By Melissa Rayworth
The sun-drenched colors and inviting textures of summer provide plenty of decorating ideas. The trick is doing it right.
But with a light touch and strategic choices, your home can be brightened all year long by the fleeting beauty of summer.
Above all, “do not be literal with summer,” said Los Angeles-based designer Betsy Burnham. Avoid putting up a sign that says, “Gone Fishin’ ” or displaying a collection of seashells on a table, she said.
Instead, try examining the colors inside a handful of shells, then decorating a room in those shades. Or upholster one piece of furniture in crisp, summery linen, rather than slipcovering an entire room that way.
Designer Joe Lucas of Lucas Studio in West Hollywood, Calif., agrees. A mix of sand-colored paint and ocean blue fabrics can be a tasteful reminder of summers by the shore.
Here, Burnham, Lucas and decordemon.com founder Brian Patrick Flynn offer tips on successfully using summer as your design inspiration.
“Summery interiors are best described as relaxed,” Flynn said. “While autumnal and wintry spaces are packed with rich velvets and earthy palettes, summery spaces are super-light, unstructured and pretty darn casual.”
Flynn uses deliberate contrast to point up that casual feeling: “I like to juxtapose super-relaxed elements such as slipcovers or bedding made from washed linen with super-tailored elements such as tailored tartan or pinstripe accents. The result is preppy, but still casual.”
One option is a palette of muted summer colors (sandy beiges, soft driftwood grays, nautical blues), which can be used throughout a room without overpowering it.
Lucas is a fan of very pale gray wall colors that include just a hint of green or blue. They look great alongside natural, pale wood furniture.
Flynn recommends “washed-out blue” wall colors, such as “Krypton” by Sherwin-Williams or “Drenched Rain” by Dunn-Edwards. “Blues with the perfect amount of gray in them tend to be timeless and also work as ‘new neutrals’ — colors with tons of personality which tend to work well with almost every other hue out there.”
These muted blues pair beautifully with white, he said: “The mix of blue and white together is totally timeless, plus it can be mixed up in many different ways to update the look. Almost all colors accent blue and white well.”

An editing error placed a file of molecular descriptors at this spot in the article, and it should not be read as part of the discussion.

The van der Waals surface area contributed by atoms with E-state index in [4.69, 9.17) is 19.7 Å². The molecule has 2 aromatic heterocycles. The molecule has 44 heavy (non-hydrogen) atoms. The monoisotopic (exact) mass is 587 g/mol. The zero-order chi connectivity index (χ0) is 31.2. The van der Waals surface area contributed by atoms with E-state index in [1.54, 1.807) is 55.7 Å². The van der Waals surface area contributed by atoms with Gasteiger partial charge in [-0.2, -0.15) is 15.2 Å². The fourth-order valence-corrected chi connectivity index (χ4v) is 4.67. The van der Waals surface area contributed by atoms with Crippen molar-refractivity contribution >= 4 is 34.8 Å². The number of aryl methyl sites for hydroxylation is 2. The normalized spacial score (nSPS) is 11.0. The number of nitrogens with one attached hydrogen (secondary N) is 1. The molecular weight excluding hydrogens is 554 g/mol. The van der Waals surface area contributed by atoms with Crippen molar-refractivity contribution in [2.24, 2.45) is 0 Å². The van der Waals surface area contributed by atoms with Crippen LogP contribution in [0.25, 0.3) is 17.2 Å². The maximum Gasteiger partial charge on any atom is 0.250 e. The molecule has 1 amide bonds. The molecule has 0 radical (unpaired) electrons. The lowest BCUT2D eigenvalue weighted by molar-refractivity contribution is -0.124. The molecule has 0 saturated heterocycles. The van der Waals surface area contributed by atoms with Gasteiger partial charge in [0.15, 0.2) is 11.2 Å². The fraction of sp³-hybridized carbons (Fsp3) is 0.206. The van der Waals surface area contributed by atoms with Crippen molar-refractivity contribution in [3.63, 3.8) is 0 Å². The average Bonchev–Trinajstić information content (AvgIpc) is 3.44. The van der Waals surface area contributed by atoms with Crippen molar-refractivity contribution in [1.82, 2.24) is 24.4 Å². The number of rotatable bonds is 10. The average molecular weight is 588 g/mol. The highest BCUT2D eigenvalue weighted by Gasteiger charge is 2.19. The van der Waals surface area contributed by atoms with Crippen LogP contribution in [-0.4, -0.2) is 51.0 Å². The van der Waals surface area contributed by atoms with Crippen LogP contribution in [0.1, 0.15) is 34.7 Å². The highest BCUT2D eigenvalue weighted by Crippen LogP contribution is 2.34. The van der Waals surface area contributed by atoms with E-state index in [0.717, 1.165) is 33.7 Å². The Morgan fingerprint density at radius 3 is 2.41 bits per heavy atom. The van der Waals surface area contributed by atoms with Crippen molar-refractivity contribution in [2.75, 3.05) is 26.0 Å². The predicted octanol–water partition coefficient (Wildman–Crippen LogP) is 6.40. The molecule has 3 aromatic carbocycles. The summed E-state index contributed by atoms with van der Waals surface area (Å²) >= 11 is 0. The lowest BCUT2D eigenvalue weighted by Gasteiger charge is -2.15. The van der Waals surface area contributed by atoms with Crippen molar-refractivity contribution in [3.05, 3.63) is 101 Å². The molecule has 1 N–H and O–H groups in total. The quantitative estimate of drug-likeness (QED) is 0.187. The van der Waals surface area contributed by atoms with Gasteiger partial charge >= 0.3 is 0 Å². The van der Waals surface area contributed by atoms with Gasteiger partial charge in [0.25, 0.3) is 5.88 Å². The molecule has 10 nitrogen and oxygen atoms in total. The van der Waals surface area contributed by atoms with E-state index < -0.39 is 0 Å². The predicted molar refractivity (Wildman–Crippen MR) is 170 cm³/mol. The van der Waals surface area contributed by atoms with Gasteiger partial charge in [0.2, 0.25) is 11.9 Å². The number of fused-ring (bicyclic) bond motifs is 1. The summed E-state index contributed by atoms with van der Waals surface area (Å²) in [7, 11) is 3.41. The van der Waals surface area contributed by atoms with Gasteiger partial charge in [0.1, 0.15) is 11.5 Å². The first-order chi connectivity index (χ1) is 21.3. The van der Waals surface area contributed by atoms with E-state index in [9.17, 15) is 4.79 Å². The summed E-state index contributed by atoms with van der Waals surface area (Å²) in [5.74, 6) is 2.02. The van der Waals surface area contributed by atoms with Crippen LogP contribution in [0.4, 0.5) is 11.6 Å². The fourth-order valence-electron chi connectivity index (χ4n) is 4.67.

The other summery option is to go vivid, using grassy greens, geranium reds, deep corals and the teal of tropical waters. Done right, these colors can elevate the look of a room.
“I’m a huge fan of teal and coral,” Flynn said. “I especially love them together, since it strikes the perfect balance of feminine and masculine.”
But tread carefully. To balance out these saturated colors, Burnham suggests bringing in plenty of crisp white.
“People always think that they have to have their wood finished in a stain,” Burnham said. “Why not a painted finish? Paint your bookcases white… It’s summery, but livable year-round. Or try painting a floor somewhere in your house, like a guest room floor.”
Lucas agrees: “We’re always pushing clients to paint out their dark cabinets,” he said. “Everyone thinks their library has to be stained a rich mahogany or dark walnut,” but there are better approaches. “Paint it an off-blue-grey or lacquer it a fun, brighter color.”
“I use tons of linen in summer-inspired spaces, as well as cotton and textured wovens,” Flynn said. Also, he said, “sea grass and sisal are other summery textures which will never go out of style.”
The key with these materials, said Burnham, is moderation. Materials like rope or weathered wood are great “as long as you don’t have a room full of any of those items. One sisal carpet, a rattan chair or a rattan seat on a wood chair,” is all you need, said Burnham.
Also, “glass is summery,” she said, “but not cut glass. Just simple, New England looking pieces.”
Lucas points out that grasscloth is also both summery and stylish. — AP